The reality of it is that the GCP’s game is somehow the most rule-centric but most free. The players knowledge of the game, ranging from vague to frighteningly specific, allows them to move forward in every weird situation. Of course, dealing with weird player choices is typical of even the most noob of RPGs. What makes the GCP so special is how every player operates appropriately– sliding between the legs of a massive rc one minute, gently retreating the next. It’s honestly how a game should be played.

Basically, the Glass Cannon is true to its name (but not in fragility). It’s amazingly smooth, but it’s constantly packed with gunpowder (sulfur more like sulFUN).

The player monologues before each episode are genuinely welcoming bits of advice and personal stories for new players. However, they don’t structure themselves as a tutorial or a introduction to RPGs. Instead, they occasionally drop some helpful tips or an explanation of more complicated rules when it fits. One of the players’ unfamiliarity with Pathfinder makes these explanations natural and appropriate.

The humor in the show is pretty par for the course (that course being RPGs with buddies). Riffs range from players’ word flubs to the ludicrousness of their situation to the often misplaced sound effect amidst their brutal battles.

Those battles, despite often having a goofy sound or two, are far more real and realized than any of the other podcasts. As it gets explained in episode 22, a true threat to player characters that are worth an emotional investment makes games so much more than a roll of the dice. It’s a tension that can’t be found in Settlers of Catan or any other tabletop experience. It’s life on the line– it’s a character birthed from a bit of the player’s soul and subconscious.

The true glass cannon is the characters that slowly merge with their players– their power lies in their teamwork and camaraderie, as well as their slowly increasing powers and abilities. But with one bad roll, they can be flung into their tomb. And that’s what makes this podcast so much more genuine and fascinating than other shows.

It’s deadly to free time. Get ready to blast off.

PCP PSA

Unfortunately, I’m back from vacation. This means the week respite from my posts is over, so Pop Culture Please is back at noon. And then gone. Then back at noon, gone, back at noon.

Thrice weekly posts again is what I’m saying. Aight, cheers.

PCP: Banjo Kazooie’s Mad Monster Mansion

Fun Fridayz #5 – Functioning Freedom

Banjo Kazooie: Mad Monster Mansion’s Mad Fun

The short of it: Yeah, the entire game is great. But this level specifically is pure concentrated Banjo. Everything that works in the main game works perfectly here. Spooktacularly. 

Banjo Kazooie’s almost a genre in itself– it’s the height of 3D platforming and collectathons, backed by goofy humor, brilliant map design, near perfect music, and just the right edge of dark.

Although its placement is hard to nail down thanks to the game’s fairly open structure, Mad Monster Mansion might be the peak of the game’s design. And one of its key features is its soundtrack.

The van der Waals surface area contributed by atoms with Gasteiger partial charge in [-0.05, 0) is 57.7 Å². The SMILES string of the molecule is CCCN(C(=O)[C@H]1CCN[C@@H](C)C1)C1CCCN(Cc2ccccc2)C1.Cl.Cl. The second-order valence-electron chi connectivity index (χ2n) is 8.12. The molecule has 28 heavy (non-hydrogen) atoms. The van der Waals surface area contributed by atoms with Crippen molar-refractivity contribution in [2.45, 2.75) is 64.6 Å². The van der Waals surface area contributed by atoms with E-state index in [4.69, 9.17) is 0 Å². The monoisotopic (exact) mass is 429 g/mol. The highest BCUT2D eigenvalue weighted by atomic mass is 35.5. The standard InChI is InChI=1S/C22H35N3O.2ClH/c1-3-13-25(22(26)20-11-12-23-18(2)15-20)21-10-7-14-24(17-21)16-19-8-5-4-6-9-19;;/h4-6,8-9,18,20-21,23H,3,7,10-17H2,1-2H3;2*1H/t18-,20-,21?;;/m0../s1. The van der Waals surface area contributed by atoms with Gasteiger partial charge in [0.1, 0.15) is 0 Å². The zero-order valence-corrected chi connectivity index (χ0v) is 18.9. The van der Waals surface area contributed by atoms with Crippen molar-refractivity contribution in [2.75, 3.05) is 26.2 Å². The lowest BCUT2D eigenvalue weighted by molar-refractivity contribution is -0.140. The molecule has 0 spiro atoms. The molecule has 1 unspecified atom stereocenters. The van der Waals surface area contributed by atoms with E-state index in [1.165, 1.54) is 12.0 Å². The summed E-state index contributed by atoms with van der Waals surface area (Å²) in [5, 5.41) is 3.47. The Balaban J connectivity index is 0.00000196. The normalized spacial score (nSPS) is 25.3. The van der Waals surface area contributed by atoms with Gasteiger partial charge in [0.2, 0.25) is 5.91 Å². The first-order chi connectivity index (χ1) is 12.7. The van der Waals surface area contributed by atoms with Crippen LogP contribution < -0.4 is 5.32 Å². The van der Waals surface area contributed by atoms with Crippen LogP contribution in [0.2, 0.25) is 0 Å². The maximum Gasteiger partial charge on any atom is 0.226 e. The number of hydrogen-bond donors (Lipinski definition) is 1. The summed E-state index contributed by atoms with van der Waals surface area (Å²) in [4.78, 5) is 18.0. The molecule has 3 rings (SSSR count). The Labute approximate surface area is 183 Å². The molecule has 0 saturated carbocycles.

The level is found upon a haunted hill with tombstones lining the path. Upon entering the level, the player’s greeted by the smallest map in the game. In its six areas, it holds an absurd amount of atmosphere. Each level in Banjo Kazooie has its own atmosphere, of course. The ice level has penguins and polar bears, the water level has sharks and fish, and so on. These NPCs fit their scenery and so do their puzzles. But there’s something special in MMM.

The aforementioned edge of dark is partially to blame– the player expects to see goofy monkeys or honeybees in any of the other worlds. But the Mansion’s first Jiggy is inside a gooey ghost that must be stealthily entered. Like, that’s weirdly creative, even for this game. One of the next Jiggys requires Banjo to move an anthropomorphic glass to spell out a word, much like an Ouija board. Another forces Banjo to beat a disembodied hand in a piano playing contest in a massive haunted church. The transformation is the only in the game that turns B&K into an inanimate object– the most adorably tiny pumpkin.

It’s the step the game didn’t need to take. Clanker is creepy, but he’s not supernatural. All of his pieces are attached (mostly). The other levels don’t quite breech past hinting at something beyond nefarious.

Sure, mechanically, they’re all par for the course. But MMM perfectly funnels that player around the level without any hitches. It’s polish on polish, piled with the right amount of cheesy and creepy.

Mad Monster Mansion is up there with Halo: Combat Evolved‘s The Library as the best spooky levels.

PCP: Injustice: Gods Among Us

Watching Wednesday #5 – Wowin’ Whacks

Injustice: Gods Among Us: God Among Storymodes

The short of it: Injustice manages to do what Warner Bros. and DC couldn’t do with billions upon billions of dollars and dozens of stars. It gives classic characters that have been done to death life again with its character-driven story.